Increased stability of finance for social housing wins UCD research impact award

Posted October 13, 2017

  • Professor Norris helped shift dependency of social housing away from government grants
  • She was appointed by government as chair of Housing Finance Agency in 2011
  • By 2016, the agency was the primary source of social housing finance

A social scientist whose research found a loans-based system of funding for social housing would be more affordable and stable for the Irish government than up-front public spending has won the UCD research impact case study competition.

Based on her research and expertise in the area of social housing, UCD’s Professor Michelle Norris was appointed by the government as chair of the Housing Finance Agency (HFA) in 2012. She was appointed to a second term in 2017.

The HFA borrows money on international capital markets and from EU institutions to finance social housing in Ireland and supports for low-income home buyers.

Through the HFA, Professor Norris was able to increase the share of social housing spending that came from non-exchequer sources. When she took over, the agency had lent €7.6 million towards social housing the previous year. In 2016, it was the primary source of social housing finance with lending of €261.2 million.

“My research on social housing finance abroad demonstrates that diversifying the sources of finance can help promote the financial sustainability of the sector,” Professor Norris said.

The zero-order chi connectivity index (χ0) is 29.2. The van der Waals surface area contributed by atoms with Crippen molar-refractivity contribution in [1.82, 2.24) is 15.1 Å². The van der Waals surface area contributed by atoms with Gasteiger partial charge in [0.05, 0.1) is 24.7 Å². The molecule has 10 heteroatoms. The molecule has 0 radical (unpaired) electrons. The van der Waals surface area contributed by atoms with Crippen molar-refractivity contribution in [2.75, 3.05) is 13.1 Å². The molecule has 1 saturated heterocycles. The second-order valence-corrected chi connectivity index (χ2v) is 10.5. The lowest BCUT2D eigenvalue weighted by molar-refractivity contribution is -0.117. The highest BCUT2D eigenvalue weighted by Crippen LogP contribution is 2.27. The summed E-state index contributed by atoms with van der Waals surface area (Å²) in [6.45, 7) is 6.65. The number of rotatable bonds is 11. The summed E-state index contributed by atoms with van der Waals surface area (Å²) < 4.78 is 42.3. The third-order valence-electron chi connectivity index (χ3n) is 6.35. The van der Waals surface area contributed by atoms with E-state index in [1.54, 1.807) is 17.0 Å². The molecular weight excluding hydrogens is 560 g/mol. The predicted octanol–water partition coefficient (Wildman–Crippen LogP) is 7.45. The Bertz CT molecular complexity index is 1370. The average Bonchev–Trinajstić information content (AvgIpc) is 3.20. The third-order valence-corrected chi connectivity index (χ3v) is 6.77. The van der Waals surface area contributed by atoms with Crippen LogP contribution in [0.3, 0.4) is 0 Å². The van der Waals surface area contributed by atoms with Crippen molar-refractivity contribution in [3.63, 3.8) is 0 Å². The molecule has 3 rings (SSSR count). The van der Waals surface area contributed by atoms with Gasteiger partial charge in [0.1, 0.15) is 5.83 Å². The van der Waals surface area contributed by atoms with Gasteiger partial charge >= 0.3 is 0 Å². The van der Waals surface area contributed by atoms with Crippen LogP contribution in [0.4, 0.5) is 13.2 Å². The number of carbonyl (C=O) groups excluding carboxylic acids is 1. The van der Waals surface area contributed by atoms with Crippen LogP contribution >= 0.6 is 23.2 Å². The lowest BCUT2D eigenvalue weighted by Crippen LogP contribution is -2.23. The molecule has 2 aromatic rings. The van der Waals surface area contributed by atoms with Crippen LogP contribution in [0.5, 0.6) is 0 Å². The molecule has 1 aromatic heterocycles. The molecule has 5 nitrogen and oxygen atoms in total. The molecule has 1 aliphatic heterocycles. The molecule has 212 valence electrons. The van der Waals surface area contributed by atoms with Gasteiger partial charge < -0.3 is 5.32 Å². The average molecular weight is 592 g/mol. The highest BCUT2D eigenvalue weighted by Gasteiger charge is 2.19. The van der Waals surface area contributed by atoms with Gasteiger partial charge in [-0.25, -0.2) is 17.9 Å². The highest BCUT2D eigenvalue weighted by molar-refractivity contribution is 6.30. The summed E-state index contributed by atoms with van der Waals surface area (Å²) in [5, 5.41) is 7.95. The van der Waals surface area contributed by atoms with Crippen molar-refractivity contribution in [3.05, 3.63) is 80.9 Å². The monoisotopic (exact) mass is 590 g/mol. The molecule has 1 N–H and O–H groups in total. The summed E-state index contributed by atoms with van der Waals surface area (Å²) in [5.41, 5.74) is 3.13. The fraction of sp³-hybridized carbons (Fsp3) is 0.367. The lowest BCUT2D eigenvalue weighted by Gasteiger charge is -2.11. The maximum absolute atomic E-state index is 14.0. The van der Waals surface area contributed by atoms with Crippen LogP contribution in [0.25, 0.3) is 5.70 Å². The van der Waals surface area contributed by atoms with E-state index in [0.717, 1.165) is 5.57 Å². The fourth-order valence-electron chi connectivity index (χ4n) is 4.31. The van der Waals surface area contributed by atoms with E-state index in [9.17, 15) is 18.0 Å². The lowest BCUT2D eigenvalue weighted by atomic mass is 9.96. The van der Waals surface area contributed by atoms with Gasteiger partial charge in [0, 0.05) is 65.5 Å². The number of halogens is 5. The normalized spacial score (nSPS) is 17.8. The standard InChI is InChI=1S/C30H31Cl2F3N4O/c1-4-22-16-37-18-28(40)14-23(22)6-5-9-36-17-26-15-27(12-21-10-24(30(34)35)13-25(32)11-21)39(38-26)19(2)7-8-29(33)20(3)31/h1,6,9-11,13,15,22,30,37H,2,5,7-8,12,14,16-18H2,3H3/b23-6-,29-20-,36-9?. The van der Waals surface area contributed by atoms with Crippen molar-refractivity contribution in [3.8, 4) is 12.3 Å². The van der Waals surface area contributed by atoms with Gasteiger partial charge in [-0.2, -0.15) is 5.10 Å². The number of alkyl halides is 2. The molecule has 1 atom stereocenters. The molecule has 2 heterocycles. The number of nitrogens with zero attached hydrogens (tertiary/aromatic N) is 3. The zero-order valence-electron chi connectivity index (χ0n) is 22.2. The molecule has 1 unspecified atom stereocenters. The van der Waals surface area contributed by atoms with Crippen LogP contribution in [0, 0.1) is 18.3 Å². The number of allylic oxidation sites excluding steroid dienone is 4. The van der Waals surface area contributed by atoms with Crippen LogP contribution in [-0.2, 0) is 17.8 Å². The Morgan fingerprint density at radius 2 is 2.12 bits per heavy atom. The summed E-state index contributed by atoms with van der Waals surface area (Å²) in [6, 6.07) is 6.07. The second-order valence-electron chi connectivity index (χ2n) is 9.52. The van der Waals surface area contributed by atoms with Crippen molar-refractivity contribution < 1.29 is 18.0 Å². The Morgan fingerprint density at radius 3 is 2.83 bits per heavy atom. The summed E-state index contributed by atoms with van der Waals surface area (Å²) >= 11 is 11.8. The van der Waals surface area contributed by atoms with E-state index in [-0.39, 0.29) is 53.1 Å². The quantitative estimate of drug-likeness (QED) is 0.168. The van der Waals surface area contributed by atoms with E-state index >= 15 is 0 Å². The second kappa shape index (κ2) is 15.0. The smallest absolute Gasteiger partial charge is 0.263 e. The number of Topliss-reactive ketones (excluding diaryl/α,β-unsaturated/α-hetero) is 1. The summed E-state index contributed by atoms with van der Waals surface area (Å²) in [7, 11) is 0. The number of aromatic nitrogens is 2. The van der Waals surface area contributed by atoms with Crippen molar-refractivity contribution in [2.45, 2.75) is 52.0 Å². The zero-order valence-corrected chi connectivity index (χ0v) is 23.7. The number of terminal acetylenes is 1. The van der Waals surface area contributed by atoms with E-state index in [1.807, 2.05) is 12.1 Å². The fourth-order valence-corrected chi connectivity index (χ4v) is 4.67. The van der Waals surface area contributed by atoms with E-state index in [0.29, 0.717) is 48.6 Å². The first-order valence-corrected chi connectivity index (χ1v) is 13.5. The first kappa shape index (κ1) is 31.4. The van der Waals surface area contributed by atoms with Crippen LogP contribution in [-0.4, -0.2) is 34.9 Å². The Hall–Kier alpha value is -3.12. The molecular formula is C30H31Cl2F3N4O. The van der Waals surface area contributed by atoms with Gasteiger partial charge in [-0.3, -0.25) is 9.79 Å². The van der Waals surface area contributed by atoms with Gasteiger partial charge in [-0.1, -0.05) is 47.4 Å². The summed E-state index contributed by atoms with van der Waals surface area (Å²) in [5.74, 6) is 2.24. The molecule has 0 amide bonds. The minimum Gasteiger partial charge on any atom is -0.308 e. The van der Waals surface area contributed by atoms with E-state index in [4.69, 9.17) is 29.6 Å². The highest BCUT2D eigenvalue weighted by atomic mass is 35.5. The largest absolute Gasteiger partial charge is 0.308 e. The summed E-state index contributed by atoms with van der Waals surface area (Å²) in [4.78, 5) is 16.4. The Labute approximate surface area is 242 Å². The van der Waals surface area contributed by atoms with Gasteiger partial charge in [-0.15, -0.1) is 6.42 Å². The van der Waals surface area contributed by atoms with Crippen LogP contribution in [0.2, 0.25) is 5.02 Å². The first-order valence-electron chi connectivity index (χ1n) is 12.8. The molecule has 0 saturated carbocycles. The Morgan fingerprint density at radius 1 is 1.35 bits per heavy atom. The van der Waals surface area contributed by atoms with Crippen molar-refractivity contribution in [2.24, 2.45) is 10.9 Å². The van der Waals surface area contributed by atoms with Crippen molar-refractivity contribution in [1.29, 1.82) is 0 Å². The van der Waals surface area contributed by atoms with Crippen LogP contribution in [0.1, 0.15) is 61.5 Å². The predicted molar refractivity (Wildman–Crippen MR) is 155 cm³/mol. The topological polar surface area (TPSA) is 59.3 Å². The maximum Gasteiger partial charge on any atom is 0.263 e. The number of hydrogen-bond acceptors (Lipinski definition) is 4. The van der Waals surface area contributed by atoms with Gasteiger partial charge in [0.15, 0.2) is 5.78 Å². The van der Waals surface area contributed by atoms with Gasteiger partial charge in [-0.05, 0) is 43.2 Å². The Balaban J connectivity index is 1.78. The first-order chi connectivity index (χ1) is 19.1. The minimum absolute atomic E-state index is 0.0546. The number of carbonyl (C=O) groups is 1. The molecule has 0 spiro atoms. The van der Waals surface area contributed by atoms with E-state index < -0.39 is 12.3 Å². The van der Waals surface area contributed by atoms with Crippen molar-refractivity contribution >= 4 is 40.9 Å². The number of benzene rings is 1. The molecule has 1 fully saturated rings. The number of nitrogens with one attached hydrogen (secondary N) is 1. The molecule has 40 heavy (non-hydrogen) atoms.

“I have worked to implement this strategy by diversifying the sources of HFA finance to include loans from EU lenders and I am currently working on improving access to private finance for social housing in Ireland.”

Since 1987, the government paid the cost of social housing up front in the form of grants. This limited the number of units that could be built at any one time compared to repaying this cost over time, as is the case in Austria and Denmark.

Under the grant system, the building of social housing was highly dependent on favourable government budgets. This meant the social housing market became pro-cyclical. “It boosted our housing boom and deepened the bust,” Professor Norris said.

Currently head of the UCD School of Social Policy, Social Work and Social Justice, Professor Norris’ research has been cited in policy statements and parliamentary debates. She has addressed policymakers, politicians and media on the subject of social housing.

In 2011, she was appointed by an Taoiseach as an independent member of the National Economic and Social Council (NESC). The NESC advises the Irish government on economic, environmental and social policy. 

She is co-convener of the European Network for Housing Research Working Group on Comparative Housing Policy and serves on the international advisory board of the International Journal of Housing Policy.

“We were delighted with the response of our research community to this impact competition,” said Professor Orla Feely, UCD Vice-President for Research, Innovation and Impact.

“Its aim is to encourage researchers, regardless of their discipline, to consider the impact of their research and to outline and share this impact with a wider audience through a short case study.”

“I would like to congratulate Professor Norris on winning the inaugural UCD research impact case study competition.”

The research impact case study competition is a new initiative by UCD Research and Innovation to help capture and articulate research impact in UCD. Three criteria were used to judge almost 40 entries: capture and articulation; scale and significance and beneficiaries and reach.

By: Jonny Baxter, digital journalist, UCD University Relations